Summary: You might think "How’s your karma doing?" is an odd sermon title for a Lutheran pastor. You would be right in thinking that, we don’t believe in karma, we believe in grace.
In the Name of the Father and of the Son and of the Holy Spirit, the Holy Three In One Who has justified us apart from our works.
Dear Brothers and Sisters in Christ,
Two Sundays ago I was in Tampa, Florida at the Campus Mission Confabulation, a ministry conference on how to effectively do campus ministry. Since the conference covered a period of time that included a Sunday, I was able to participate in two rare privileges in my life. The first rare privilege was a Sunday without having to prepare and practice a sermon. The second rare privilege was being able to sit back in my hotel room and watch TV (I don’t get tv at home).
Now of course, as I was sitting in my bed, surfing through the possible channels I could watch, I came across a wide variety of possibilities – Law and Order, CSI, a few made for TV movies --- and the pinnacle of acculturated television viewing in the United States, a marathon of the series “My Name Is Earl”
You may or may not be familiar with Earl, so for those of you who have never watched it, you can find Earl on NBC. He’s been on TV for about 2 years now. In each and every episode he goes through and tries to right some wrong that he had committed earlier in his life. This has led him to do such things as reuniting family members, giving away massive amounts of cash, and just being a general do gooder.
Sounds like someone that we would love to have as a member of our congregation at first. That’s really until you hear Earl’s story. Earl J. Hickey was probably the most despicable person that you had ever met right up until a particular day at a quickie mart when he stole five dollars from someone and bought a lottery ticket with it. That lottery ticket ended up being a winning ticket for $100,000 dollars. Elated, Earl walked out into the street outside the quickie mart, and was promptly hit by a car. He woke up in the hospital, without the $100,000 dollars, and in a lot of pain with really only his brother Randy and a random hotel maid to really care for him.
After getting out of the hotel room, Earl has a bit of an Ebenezer Scrooge moment. His life flashes before his eyes and he decides that he knows why the car hit him. He begins to imagine why he ended up in the hospital, and he can come up with only one answer – “karma”. Now technically “karma” is a much bigger concept, but to Earl, and to most of us it all means the same thing – “what goes around, comes around.” See Earl has decided that since he’s been such a horrible guy in the past, that’s why he’s cursed with bad luck in the present.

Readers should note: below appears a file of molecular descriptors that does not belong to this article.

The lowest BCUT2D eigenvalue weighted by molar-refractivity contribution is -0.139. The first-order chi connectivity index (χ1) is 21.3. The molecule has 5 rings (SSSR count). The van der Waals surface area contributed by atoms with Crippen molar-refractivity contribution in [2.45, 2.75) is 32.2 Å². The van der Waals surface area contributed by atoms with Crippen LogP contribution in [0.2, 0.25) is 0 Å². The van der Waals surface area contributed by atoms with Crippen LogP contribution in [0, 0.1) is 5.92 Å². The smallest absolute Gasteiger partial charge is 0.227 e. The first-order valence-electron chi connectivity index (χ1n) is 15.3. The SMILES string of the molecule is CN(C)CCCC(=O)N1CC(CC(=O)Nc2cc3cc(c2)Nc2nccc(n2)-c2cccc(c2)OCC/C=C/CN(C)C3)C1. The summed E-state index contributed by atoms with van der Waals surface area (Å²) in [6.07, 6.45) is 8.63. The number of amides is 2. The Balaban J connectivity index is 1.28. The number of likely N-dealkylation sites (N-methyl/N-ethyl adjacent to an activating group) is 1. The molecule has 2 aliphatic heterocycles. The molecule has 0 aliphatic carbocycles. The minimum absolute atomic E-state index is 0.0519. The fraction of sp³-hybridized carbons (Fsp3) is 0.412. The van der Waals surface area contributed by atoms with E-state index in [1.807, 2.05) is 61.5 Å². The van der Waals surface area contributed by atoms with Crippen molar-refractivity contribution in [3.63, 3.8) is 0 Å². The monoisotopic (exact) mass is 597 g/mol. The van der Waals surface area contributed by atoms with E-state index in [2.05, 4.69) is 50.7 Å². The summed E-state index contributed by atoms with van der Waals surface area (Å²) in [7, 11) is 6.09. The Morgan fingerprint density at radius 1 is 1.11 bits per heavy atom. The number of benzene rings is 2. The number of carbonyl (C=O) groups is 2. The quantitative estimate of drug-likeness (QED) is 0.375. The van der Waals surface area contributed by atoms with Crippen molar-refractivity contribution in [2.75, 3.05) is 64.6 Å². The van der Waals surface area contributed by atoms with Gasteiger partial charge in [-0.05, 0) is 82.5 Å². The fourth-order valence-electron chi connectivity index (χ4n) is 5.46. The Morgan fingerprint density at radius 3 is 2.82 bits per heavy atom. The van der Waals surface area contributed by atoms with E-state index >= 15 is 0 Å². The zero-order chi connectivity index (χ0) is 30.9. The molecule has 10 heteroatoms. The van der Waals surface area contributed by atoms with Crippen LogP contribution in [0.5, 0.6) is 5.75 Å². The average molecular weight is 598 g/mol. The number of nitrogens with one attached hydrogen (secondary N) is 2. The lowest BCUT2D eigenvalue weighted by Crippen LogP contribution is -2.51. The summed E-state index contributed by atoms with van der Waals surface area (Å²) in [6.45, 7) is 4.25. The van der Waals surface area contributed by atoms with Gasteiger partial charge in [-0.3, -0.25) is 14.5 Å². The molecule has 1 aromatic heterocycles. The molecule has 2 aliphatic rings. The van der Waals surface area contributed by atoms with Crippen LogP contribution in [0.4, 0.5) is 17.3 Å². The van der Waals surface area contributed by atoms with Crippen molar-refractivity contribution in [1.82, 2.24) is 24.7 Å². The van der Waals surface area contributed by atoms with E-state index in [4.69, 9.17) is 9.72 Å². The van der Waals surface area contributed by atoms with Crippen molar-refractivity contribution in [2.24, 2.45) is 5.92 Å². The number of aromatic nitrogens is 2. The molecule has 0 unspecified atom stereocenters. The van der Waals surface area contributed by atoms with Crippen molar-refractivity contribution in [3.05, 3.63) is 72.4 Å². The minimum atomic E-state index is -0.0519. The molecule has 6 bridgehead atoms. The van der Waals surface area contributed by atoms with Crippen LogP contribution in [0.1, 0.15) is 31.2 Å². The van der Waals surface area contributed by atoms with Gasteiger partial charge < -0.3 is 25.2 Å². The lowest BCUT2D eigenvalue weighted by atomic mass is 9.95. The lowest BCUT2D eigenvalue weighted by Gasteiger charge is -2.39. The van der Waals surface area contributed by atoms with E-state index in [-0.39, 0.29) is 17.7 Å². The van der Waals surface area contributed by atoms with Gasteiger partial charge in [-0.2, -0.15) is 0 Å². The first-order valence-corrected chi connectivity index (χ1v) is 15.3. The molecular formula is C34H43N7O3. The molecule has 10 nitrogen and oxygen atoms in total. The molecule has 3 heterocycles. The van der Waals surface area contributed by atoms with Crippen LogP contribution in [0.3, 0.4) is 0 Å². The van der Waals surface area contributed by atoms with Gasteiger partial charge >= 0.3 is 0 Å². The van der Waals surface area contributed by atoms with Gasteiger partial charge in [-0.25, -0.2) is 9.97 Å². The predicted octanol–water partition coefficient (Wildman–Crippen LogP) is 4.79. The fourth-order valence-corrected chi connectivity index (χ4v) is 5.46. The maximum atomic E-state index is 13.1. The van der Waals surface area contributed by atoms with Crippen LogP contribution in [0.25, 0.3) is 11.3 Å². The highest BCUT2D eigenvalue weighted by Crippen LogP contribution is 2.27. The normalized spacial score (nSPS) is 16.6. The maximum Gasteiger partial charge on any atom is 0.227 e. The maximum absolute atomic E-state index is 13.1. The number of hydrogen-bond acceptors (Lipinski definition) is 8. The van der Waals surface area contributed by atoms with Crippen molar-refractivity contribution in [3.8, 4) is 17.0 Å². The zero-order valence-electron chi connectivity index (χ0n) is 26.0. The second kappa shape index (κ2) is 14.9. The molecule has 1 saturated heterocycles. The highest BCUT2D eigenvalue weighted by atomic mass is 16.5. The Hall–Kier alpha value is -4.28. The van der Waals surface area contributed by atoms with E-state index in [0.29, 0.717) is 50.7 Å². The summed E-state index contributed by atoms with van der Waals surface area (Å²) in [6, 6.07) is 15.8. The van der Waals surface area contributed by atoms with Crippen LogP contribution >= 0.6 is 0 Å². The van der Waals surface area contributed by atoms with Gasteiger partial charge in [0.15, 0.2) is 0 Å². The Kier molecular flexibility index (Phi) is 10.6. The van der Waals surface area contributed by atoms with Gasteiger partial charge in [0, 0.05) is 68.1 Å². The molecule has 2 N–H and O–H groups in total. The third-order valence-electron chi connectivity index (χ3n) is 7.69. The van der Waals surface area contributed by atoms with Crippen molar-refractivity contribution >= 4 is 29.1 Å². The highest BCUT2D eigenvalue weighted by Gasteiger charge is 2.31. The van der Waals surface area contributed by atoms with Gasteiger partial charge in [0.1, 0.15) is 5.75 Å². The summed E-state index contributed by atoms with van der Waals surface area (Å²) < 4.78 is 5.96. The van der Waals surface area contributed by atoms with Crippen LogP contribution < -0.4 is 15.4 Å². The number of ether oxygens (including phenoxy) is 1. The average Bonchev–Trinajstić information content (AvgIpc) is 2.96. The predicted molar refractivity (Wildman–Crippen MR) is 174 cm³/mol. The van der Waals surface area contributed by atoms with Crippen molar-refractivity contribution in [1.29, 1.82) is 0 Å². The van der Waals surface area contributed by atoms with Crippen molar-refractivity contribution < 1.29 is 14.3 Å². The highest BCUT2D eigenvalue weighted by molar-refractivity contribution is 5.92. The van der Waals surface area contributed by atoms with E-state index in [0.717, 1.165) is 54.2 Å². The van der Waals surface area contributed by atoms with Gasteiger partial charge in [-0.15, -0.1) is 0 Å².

Earl decides that in order to get his life fixed in the present, he has to right the wrongs that he did in the past. He puts together a list of all of the people that he has done wrong to, and has been working through the list for two seasons now, simply hoping that once the list is done, he will be right with karma and everything will go well in his life.
So what kind of stuff would go on your “karma” list? Do you feel like you still should probably make up for some of the evil stuff that you have done in your past? If you felt like you had to make up for everything that you confessed this morning, how long would that take?
If anyone had quite a bit of stuff on their “karma list”, it would have been the author of our epistle reading this morning. This guy who is now calling himself Paul used to be called Saul, and Saul was bad enough to make Earl blush. Earl may have done some stuff that was pretty horrible in his life, but Paul, Paul was putting people to death and imprisoning the rest. In fact, just like Earl, he was in the midst of doing something wrong when he came to an epiphany about what he was doing.
You remember the story? Paul was riding along the road to Damascus, where he had papers that would allow him to lock up and possibly kill any Christians when he got there when all of the sudden, a bright light shone down on Paul and Jesus spoke to him in a disembodied voice, “Saul, Saul, why do you persecute me?”
And so Saul was struck blind, and then later led to the house of Ananaias where Saul received his sight back, was baptized, and they put together a list of all of the rectifications that Saul would have to make and according to that list Saul owed the church several thousand denarii which Saul – now called Paul made up for by selling a field that had been in his family for generations.